Wednesday, July 4, 2018

Genesis Post 25 - Outline of a New Line (Chapter 11)

Genesis 11 abruptly switches gears after the account of Babel's tower.  What do we see next?

A new beginning.  More genealogy.  Suddenly, the focus is only on Shem.  Why?  Because God is preparing to dwell in the tents of Shem.  Once again, God is going to preserve the one true faith in the One True God through one family.  We have finished the once upon a time introduction of the Bible, and now the story really gets going!

Remember, there were ten generations from Adam to Noah.  We are now seeing ten more generations from Noah to Abraham.  In the midst of the second "ten," the LORD God pushed the reset button once again when He destroyed the Tower of Babel and scattered the languages.

The number ten represents righteous government, and also a time of testing.  So already God had to push the resent button twice.  But now something new is going to take place, and it is going to begin with Abraham.  Abraham kicked off a new era that is still in effect today.  This one "took."  The coming righteous government of King Messiah can be traced back to faithful Abraham.

In the genealogy of chapter 11, we see names and ages.  We see each of these post-flood generations living fewer and fewer years.  Here is the lineup:
  • Shem - 600 years
  • Arphaxad - 438 years
  • Salah - 433 years
  • Eber - 464 years (he broke the pattern and outlived his son)
  • Peleg - 239 years
  • Reu - 239 years
  • Serug - 230 years
  • Nahor - 148 years
  • Terah - 205 years
  • Abraham - 175 years
An interesting side note:  if you do the biblical math, you can go all the way back to Adam, add up all the ages, and discover that Abraham was born in the year 1948 from creation.  Hmmm, that number sounds familiar.  The state of Israel was born in 1948 on the Roman calendar.  Coincidence?  I think not.

Having even more fun with math, I discovered that Shem would have died right around the time that Peleg was born.  And Peleg, whose name means division, was born around the time of the Babel dispersion, as we saw in Genesis 10:25.  So Shem lived right up to the time of Babel!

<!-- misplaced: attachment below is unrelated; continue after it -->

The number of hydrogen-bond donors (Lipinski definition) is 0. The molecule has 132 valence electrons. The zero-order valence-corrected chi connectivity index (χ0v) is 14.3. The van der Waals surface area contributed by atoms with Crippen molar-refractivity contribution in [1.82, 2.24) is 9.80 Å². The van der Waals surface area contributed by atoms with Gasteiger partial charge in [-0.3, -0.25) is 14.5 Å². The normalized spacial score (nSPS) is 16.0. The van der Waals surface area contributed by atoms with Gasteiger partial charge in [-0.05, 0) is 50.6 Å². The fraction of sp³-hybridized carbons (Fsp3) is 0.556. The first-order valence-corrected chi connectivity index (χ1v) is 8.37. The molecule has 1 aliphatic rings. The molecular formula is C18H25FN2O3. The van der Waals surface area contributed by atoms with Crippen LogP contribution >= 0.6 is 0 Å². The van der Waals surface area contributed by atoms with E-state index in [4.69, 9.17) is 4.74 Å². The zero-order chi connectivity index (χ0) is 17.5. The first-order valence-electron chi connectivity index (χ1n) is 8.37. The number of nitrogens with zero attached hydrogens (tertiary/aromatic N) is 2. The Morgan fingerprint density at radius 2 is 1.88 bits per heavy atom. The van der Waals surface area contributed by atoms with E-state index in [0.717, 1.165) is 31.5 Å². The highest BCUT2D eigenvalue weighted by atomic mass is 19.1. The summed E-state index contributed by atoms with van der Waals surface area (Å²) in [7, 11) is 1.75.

Chapter 11 wraps up with details on Abraham's family.  See if you can wrap your head around it all:

Terah had three boys:  Abram, Nahor, and Haran.  Genesis 20:12 tells us that Terah also had at least one daughter:  Sarai, who then married her half brother Abram.  They lived in Ur of the Chaldeans. Ur was southeast of the city of Babel in Mesopotamia.  Archaeology has shown Ur to be a very wealthy city, as well as highly civilized.

While still in Ur, Haran begot a son named Lot and a daughter named Milcah, and then he died.

Nahor married his niece, Milcah.

Did they tell jokes back then about family trees, too?  As in, "You can tell ur from Ur because your family tree doesn't fork."

One very important detail is mentioned in verse 30:
But Sarai was barren; she had no child. 
This crucial detail, found here in seed form, will unfold in a big way very soon.  This might be a good place to mention that Abram means exalted father, even though his wife had no child.

So Terah, Abram, Sarai, and Lot set out for the land of Canaan, but stopped in Haran (not to be confused with Terah's son Haran - it is spelled differently in the Hebrew.  The name of the man means mountaineer and the name of the city means parched.)

Abram leaves Ur with his wife, dad, and nephew

In Acts 7, Stephen gave the high priest a little history lesson on the nation of Israel, and the story he told starts right here in Genesis 11:
 And he said, “Brethren and fathers, listen: The God of glory appeared to our father Abraham when he was in Mesopotamia, before he dwelt in Haran, and said to him, ‘Get out of your country and from your relatives, and come to a land that I will show you.’ Then he came out of the land of the Chaldeans and dwelt in Haran. And from there, when his father was dead, He moved him to this land in which you now dwell.

Stephen continued on for 52 verses, basically telling the whole story of the Bible to the Sanhedrin, and then the leaders got really mad and stoned him for it.

So why did Abram take his father with him when the LORD had told him to leave his father's house? And why did they settle in Haran?

In Joshua 24:2, we learn that Terah worshiped other gods. He was an idolator; possibly even an idol maker. Even though Abram was headed in the right direction, he could not cross over to the land God promised him until he actually left his father's house. And that didn't happen until Terah died in Haran at the ripe old age of 205.

There is a story that Jewish rabbis tell about a conversation between Abram and his father Terah, that goes something like this:  One day, Abram destroyed all of his fathers idols. When his father came home and saw his idols destroyed, he angrily asked, "Who did this?"  Abram said, "Why don't you ask your idols?" Terah replied, "That's ridiculous! They are just dumb and stupid wood and stone, they can’t talk!" Abram just smiled and said, "You said it, daddy!"

Coming up:  Intro to Abraham's covenant.  Click here.

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